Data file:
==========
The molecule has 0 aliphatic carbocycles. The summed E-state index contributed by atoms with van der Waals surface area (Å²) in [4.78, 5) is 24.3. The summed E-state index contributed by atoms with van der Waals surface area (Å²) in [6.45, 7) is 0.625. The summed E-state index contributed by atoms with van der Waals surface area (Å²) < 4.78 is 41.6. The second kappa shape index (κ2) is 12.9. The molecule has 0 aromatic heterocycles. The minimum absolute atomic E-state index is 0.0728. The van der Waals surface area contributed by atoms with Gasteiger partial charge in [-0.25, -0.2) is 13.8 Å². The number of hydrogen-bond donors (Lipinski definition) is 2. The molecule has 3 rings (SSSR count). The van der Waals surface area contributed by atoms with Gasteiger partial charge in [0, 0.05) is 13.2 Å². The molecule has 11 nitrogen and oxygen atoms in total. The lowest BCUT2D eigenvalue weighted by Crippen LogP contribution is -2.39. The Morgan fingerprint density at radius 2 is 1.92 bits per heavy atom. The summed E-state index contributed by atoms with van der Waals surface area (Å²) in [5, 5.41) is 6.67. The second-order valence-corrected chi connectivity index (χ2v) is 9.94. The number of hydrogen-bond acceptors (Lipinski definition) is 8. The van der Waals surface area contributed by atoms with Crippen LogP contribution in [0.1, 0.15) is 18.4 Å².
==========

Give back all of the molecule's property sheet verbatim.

The molecule has 0 aliphatic carbocycles. The summed E-state index contributed by atoms with van der Waals surface area (Å²) in [4.78, 5) is 24.3. The summed E-state index contributed by atoms with van der Waals surface area (Å²) in [6.45, 7) is 0.625. The summed E-state index contributed by atoms with van der Waals surface area (Å²) < 4.78 is 41.6. The second kappa shape index (κ2) is 12.9. The molecule has 0 aromatic heterocycles. The minimum absolute atomic E-state index is 0.0728. The van der Waals surface area contributed by atoms with Gasteiger partial charge in [-0.25, -0.2) is 13.8 Å². The number of hydrogen-bond donors (Lipinski definition) is 2. The molecule has 3 rings (SSSR count). The van der Waals surface area contributed by atoms with Gasteiger partial charge in [0, 0.05) is 13.2 Å². The molecule has 11 nitrogen and oxygen atoms in total. The lowest BCUT2D eigenvalue weighted by Crippen LogP contribution is -2.39. The Morgan fingerprint density at radius 2 is 1.92 bits per heavy atom. The summed E-state index contributed by atoms with van der Waals surface area (Å²) in [5, 5.41) is 6.67. The second-order valence-corrected chi connectivity index (χ2v) is 9.94. The number of hydrogen-bond acceptors (Lipinski definition) is 8. The van der Waals surface area contributed by atoms with Crippen LogP contribution in [0.1, 0.15) is 18.4 Å².